Measuring II: The limits of measurability

Last week, we considered the problem of measuring all subsets of a given finite or countably infinite set. Today, we will investigate the problem of measuring subsets of an uncountable set. In fact, we will focus on a particular uncountable set, which happens to be one of the most important sets in all of mathematics: the set of real numbers, \mathbb{R}.

There are certain subsets of \mathbb{R} which we have a very natural and well-behaved method for measuring: the intervals. Recall that, if a \leq b are real numbers, then:

  • (a,b) is the set of all real numbers x such that a < x < b. Such a set is called an open interval.
  • [a,b] is the set of all real numbers x such that a \leq x \leq b. Such a set is called a closed interval.
  • In either case, a and b are said to be the endpoints of the interval.

The most natural way to measure an interval is simply to subtract the lower endpoint from the upper one, i.e., if a \leq b, then m((a,b)) = m([a,b]) = b-a. Note that, as a result of this, any one-element subset of \mathbb{R} is assigned a measure of 0, since, if a \in \mathbb{R}, then m(\{a\}) = m([a,a]) = a-a = 0.

There’s no reason to stop at intervals, though. Consider a set A that consists of two disjoint intervals, i.e. intervals I_0 and I_1 such that I_0 \cap I_1 = \emptyset. The natural measure to assign to A is, of course, m(I_0) + m(I_1). Extrapolating, if n \geq 2 is a natural number and A consists of n pairwise disjoint intervals, i.e. intervals I_0, I_1, \ldots I_{n-1} such that, for all i < j < n, I_i \cap I_j = \emptyset, then we should set m(A) = m(I_0) + m(I_1) + \ldots + m(I_{n-1}).

There’s no reason to stop at finite unions of intervals, either. As those of you who have taken calculus courses will know, there is a well-developed theory of infinite sums of positive real numbers, so it makes sense to measure sets that are unions of countably infinitely many pairwise disjoint intervals in the same way. More precisely, if A is the union of countably many pairwise disjoint intervals I_0, I_1, \ldots , then we can let \displaystyle m(A) = m(I_0) + m(I_1) + \ldots = \sum_{k=0}^\infty m(I_k).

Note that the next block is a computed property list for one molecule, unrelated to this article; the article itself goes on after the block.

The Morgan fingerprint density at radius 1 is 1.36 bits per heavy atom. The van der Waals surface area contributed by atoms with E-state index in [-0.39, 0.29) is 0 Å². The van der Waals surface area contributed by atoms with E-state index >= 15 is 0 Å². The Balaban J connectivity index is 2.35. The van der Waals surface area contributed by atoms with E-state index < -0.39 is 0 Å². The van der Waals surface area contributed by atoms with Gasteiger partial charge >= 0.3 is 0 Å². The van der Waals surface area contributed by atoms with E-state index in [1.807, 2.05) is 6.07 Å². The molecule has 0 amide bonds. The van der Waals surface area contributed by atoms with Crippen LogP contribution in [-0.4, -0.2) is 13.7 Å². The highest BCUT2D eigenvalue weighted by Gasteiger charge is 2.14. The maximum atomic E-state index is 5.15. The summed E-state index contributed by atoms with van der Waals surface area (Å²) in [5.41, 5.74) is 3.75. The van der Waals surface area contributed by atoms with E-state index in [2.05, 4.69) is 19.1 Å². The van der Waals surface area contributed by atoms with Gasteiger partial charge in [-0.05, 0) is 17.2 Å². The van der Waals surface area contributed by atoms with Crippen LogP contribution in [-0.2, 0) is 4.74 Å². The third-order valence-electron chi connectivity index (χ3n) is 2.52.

Note, in particular, that if A is a countable subset of \mathbb{R}, then m(A) = 0. This is because A can be considered to be a countable union of pairwise disjoint intervals, each consisting of precisely one element. Since one-element sets are given a measure of 0, we then have m(A) = 0 + 0 + \ldots = 0.

Let \mathcal{X} be the collection of all subsets of \mathbb{R} that can be written as countable unions of pairwise disjoint intervals. In other words, \mathcal{X} consists of precisely those sets to which we have assigned a measure. (Those of you with some prior knowledge might object here that, as I’ve made it this far, I may as well just keep going and define the measure on the collection of all Borel sets rather than this clearly unsatisfactory collection \mathcal{X}. You might be right.) This measure, m, that we have constructed has some very nice properties. We list some of them here.

  1. For all A \in \mathcal{X}, 0 \leq m(A) \leq \infty.
  2. m(\emptyset) = 0 and m(\mathbb{R}) = \infty.
  3. For any a \leq b, m((a,b)) = m([a,b]) = b-a.
  4. (Monotonicity) If A,B \in \mathcal{X} and A \subseteq B, then m(A) \leq m(B).
  5. (Countable additivity) If \{A_n \mid n \in \mathbb{N}\} is a collection of pairwise disjoint elements of \mathcal{X}, then \displaystyle m(\bigcup_{n \in \mathbb{N}}A_n) = \sum_{n \in \mathbb{N}} A_n.
  6. (Shift invariance) If A \in \mathcal{X} and r \in \mathbb{R}, then, if A + r is the set we get by “shifting” A over by r, i.e. A+r = \{a+r \mid a \in A\}, then m(A+r) = m(A).

Take a minute to think about these properties. I hope you will agree with me that they are all natural properties that one would like to require of a reasonable measure of subsets of \mathbb{R}.

There is a small problem, though. Our measure, m, does not measure all subsets of \mathbb{R}, only those in \mathcal{X}. And there are many subsets of \mathbb{R} that are not in \mathcal{X}. One can see this just by counting: there are only 2^{\aleph_0} members of \mathcal{X}, whereas the number of all subsets of \mathbb{R} is 2^{2^{\aleph_0}}, which is strictly larger than 2^{\aleph_0}. Compared with the vast expanses of the full power set of \mathbb{R}, our set \mathcal{X} looks positively puny.

So this raises a question: Can we extend our measure m so that it measures all subsets of \mathbb{R} while still maintaining the nice properties 1-6 listed above? Interestingly, the answer, discovered by Italian mathematician Giuseppe Vitali in the early 20th century, is no.